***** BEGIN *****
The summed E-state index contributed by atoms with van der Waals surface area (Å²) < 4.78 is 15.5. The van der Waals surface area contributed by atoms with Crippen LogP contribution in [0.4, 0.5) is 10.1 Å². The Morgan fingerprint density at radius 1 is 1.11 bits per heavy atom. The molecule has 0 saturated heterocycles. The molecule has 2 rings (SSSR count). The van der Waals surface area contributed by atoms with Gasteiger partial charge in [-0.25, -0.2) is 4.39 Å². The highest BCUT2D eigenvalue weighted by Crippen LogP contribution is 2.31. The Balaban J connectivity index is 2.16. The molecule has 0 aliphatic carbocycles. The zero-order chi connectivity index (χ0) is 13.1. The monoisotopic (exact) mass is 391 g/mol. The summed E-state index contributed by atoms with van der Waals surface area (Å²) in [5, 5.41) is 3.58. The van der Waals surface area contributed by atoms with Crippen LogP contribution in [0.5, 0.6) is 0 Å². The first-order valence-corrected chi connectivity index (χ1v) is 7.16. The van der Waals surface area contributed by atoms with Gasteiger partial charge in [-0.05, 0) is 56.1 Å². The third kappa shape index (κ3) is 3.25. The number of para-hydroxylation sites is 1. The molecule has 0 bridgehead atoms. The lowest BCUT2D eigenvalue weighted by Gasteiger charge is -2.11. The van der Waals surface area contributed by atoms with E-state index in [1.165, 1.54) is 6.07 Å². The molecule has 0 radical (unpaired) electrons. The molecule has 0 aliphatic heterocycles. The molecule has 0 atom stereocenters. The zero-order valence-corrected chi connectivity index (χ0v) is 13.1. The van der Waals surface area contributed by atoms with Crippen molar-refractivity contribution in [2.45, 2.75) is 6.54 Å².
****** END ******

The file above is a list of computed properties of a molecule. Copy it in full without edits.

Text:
The summed E-state index contributed by atoms with van der Waals surface area (Å²) < 4.78 is 15.5. The van der Waals surface area contributed by atoms with Crippen LogP contribution in [0.4, 0.5) is 10.1 Å². The Morgan fingerprint density at radius 1 is 1.11 bits per heavy atom. The molecule has 0 saturated heterocycles. The molecule has 2 rings (SSSR count). The van der Waals surface area contributed by atoms with Gasteiger partial charge in [-0.25, -0.2) is 4.39 Å². The highest BCUT2D eigenvalue weighted by Crippen LogP contribution is 2.31. The Balaban J connectivity index is 2.16. The molecule has 0 aliphatic carbocycles. The zero-order chi connectivity index (χ0) is 13.1. The monoisotopic (exact) mass is 391 g/mol. The summed E-state index contributed by atoms with van der Waals surface area (Å²) in [5, 5.41) is 3.58. The van der Waals surface area contributed by atoms with Crippen LogP contribution in [0.5, 0.6) is 0 Å². The first-order valence-corrected chi connectivity index (χ1v) is 7.16. The van der Waals surface area contributed by atoms with Gasteiger partial charge in [-0.05, 0) is 56.1 Å². The third kappa shape index (κ3) is 3.25. The number of para-hydroxylation sites is 1. The molecule has 0 bridgehead atoms. The lowest BCUT2D eigenvalue weighted by Gasteiger charge is -2.11. The van der Waals surface area contributed by atoms with E-state index in [1.165, 1.54) is 6.07 Å². The molecule has 0 radical (unpaired) electrons. The molecule has 0 aliphatic heterocycles. The molecule has 0 atom stereocenters. The zero-order valence-corrected chi connectivity index (χ0v) is 13.1. The van der Waals surface area contributed by atoms with Crippen molar-refractivity contribution in [2.45, 2.75) is 6.54 Å².